My Anna Holds on to his Bata Sandals, Even as He Loses his Memory
Perhaps the reason my dad holds on to his sandals is because they remind him of a better time, writes Sangeeta.
Anna has a pair of Bata sandals that he guards as if they are two bars of solid gold. I don’t know how old they really are. All I remember is that Anna wore these sandals even before Amma died. That was over four years ago. Even then the sandals looked worn out. Now, they are just simply falling apart.
In the beginning of summer this year, I decided that Anna needed a new pair of sandals. More because I was embarrassed to see his feet ensconced in tattered sandals, than anything else.
So on one of our weekend expeditions, we took him to his favourite shoe store. Bata, of course! Here is how the conversation went.
Trying to Get Anna to Buy New Shoes
Me: Anna, we are here to look for new sandals for you. Do you see anything you like?
Anna (looking down at his feet, safely resting on the pedals of his wheelchair, covered by tattered leather Bata sandals): I already have sandals.
Me: Anna, they are old. You need a new pair.
Anna: I hardly walk. These sandals are fine for the amount of walking I do.
Me (being as encouraging as I can): Anna, just look around. Maybe there is something here you will like.
Anna does not move his eyes even a nanometer. So then, I start picking up sandals and pushing them into his hands or just dropping them in his lap.
Me (being sneaky, leveraging Anna’s leather technology background, to get him interested): Anna, is this good leather?
Anna succumbs to the lure of leather and starts to examine the sandals in his hand. And of course, I am told about the quality of the leather, whether the cow/calf was healthy or not, the dyeing process, how the leather was treated, etc. Comments that I have heard a hundred times before. Comments that are comfortable to hear, because, I have heard them a hundred times before.
Slowly and surely, over the next 30 minutes, we find a pair of sandals he finds comfortable. Before he can see the price, and ignoring all requests to know the price, I buy the sandals for him. If I thought that was a victory, I was mistaken.
Me: Anna, would you like to wear your new sandals? We can leave the old sandals here for the store to throw.
Anna: No! Let’s take them back. I can still use these sandals.
Me: Anna, these sandals are old. You now have a new pair. Lets throw the old pair away.
Anna: I can still wear the sandals. (Then comes the whammy) – Just because they are old, does not mean you throw them away!
Little did I know then that it was the beginning of what I now call “The Sandal Skirmishes”. Skirmish 1 was won by Anna.
The Sandal Skirmishes Between Anna and Me
Over the next few months I have tried to get rid of the old sandals and have lost each skirmish.
Me: Anna, let’s throw away your old sandals. They are so tattered, you will get blisters if you wear them.
Anna: You get blisters from new sandals and not old ones, Sangeeta.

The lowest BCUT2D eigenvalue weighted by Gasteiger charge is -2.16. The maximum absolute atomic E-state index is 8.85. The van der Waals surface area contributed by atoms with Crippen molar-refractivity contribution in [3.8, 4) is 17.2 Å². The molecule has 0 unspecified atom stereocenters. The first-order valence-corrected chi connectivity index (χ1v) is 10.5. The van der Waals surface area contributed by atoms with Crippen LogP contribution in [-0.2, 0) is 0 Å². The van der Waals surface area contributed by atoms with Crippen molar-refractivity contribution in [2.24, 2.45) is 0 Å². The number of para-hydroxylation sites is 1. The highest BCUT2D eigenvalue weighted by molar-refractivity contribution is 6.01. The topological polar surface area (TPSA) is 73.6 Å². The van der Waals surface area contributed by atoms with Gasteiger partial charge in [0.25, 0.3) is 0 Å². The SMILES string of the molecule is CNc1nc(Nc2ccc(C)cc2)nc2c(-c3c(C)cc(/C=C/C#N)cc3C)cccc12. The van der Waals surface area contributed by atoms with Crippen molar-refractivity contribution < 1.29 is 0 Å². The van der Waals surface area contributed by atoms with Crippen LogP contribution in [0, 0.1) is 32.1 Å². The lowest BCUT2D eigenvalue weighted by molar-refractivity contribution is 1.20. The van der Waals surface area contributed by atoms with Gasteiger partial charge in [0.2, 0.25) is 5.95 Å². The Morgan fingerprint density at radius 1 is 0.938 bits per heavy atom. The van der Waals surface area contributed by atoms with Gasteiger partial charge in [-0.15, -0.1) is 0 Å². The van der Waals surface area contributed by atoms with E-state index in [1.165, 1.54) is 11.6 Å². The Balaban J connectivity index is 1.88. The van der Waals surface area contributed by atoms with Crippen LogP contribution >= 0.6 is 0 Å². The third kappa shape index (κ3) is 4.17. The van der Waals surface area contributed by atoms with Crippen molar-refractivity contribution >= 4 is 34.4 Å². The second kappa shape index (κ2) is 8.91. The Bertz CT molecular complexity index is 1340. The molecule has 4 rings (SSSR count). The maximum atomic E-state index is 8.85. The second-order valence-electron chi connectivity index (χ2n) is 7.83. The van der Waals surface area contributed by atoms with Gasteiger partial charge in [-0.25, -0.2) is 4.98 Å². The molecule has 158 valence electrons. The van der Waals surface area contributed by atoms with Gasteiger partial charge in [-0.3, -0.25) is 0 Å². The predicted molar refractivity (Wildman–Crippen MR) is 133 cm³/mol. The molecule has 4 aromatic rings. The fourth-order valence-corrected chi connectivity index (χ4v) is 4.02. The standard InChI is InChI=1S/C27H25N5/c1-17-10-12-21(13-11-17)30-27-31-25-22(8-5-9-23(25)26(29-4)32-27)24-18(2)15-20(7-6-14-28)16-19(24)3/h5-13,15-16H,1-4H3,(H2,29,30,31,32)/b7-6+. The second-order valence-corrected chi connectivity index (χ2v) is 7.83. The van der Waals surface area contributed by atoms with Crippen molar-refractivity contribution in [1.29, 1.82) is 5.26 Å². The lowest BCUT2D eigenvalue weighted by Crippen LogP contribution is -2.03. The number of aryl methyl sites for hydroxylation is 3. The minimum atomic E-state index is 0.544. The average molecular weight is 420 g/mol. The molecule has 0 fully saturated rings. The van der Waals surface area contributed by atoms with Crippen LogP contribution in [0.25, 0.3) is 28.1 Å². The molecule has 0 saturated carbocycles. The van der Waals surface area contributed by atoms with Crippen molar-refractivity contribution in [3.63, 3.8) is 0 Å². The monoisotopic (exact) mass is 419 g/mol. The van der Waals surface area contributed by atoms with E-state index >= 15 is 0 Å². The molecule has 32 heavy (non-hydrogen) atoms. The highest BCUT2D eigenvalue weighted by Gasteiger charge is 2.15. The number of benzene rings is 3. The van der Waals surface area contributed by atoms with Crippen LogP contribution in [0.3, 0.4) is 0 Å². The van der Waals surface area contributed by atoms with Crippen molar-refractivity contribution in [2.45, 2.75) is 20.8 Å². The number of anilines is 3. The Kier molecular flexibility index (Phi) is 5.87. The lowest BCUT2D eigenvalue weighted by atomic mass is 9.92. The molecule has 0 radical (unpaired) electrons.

Me: Anna, the new sandals are comfortable, right? Lets give away your old sandals to someone poor who can use them.
Anna: You said they are too old and tattered for me to wear. How can you give them away for a poor man to wear?
Me: Anna, don’t you agree your new sandals look nice? Is it time to throw or give away your old sandals?
Anna: Let’s wait a little. Till then, can you find my other pair of glasses? When you do, I’ll think about throwing away the old sandals.
With each skirmish he wins, his grin becomes wider.
Are His Sandals the Beacons of Memory?
He has not worn the old sandals since the day he got his new sandals. The old sandals are kept safely under his bed. He asks to see them every now and then. For a man who often forgets the day of the week, or date, or what he had for breakfast/lunch, or whether it is morning or evening, or which city he is in, he sure remembers his leather Bata sandals!
Perhaps, he and the sandals are linked by memories of years gone by.
Perhaps, it reminds him of a time when life was sickness free.
Perhaps it reminds him of visiting relatives, or walking in markets, or going to weddings /munjis (thread ceremonies)/house-warming poojas with my mother.
Perhaps it is a reminder of days when there was never enough money to buy all the new things we wanted.
Whatever it is, this pair of frayed, battered and tattered Bata sandals, which were the pride and joy of my father’s feet, are still loved and cherished, even though they are no longer worn.
The Sandal Skirmishes have been won, fairly and squarely, by Anna!
(After working in corporate India for over 29 years, Sangeeta has taken time off to look after her father, who was diagnosed with Parkinson’s Disease in 2008. Sangeeta hopes that these authentic stories will help patients and caregivers understand and appreciate the impact of Parkinson’s Disease. You can follow Sangeeta’s blog here.)
Related Links in the Series
How my Father, the Parkinson’s Patient, Aced the Spoken Word
From a Real Life Piku: Looking After an Elderly ‘Child’
Dealing with Dependence: A Daughter’s Tale of her Father
My Dad Hallucinates – and Even the Happy Ones are Painful
As if in Solidarity With Chennai, My Anna is Having Rain Delusions
After the Chennai Rain Delusions, My Anna Turns Back the Clock
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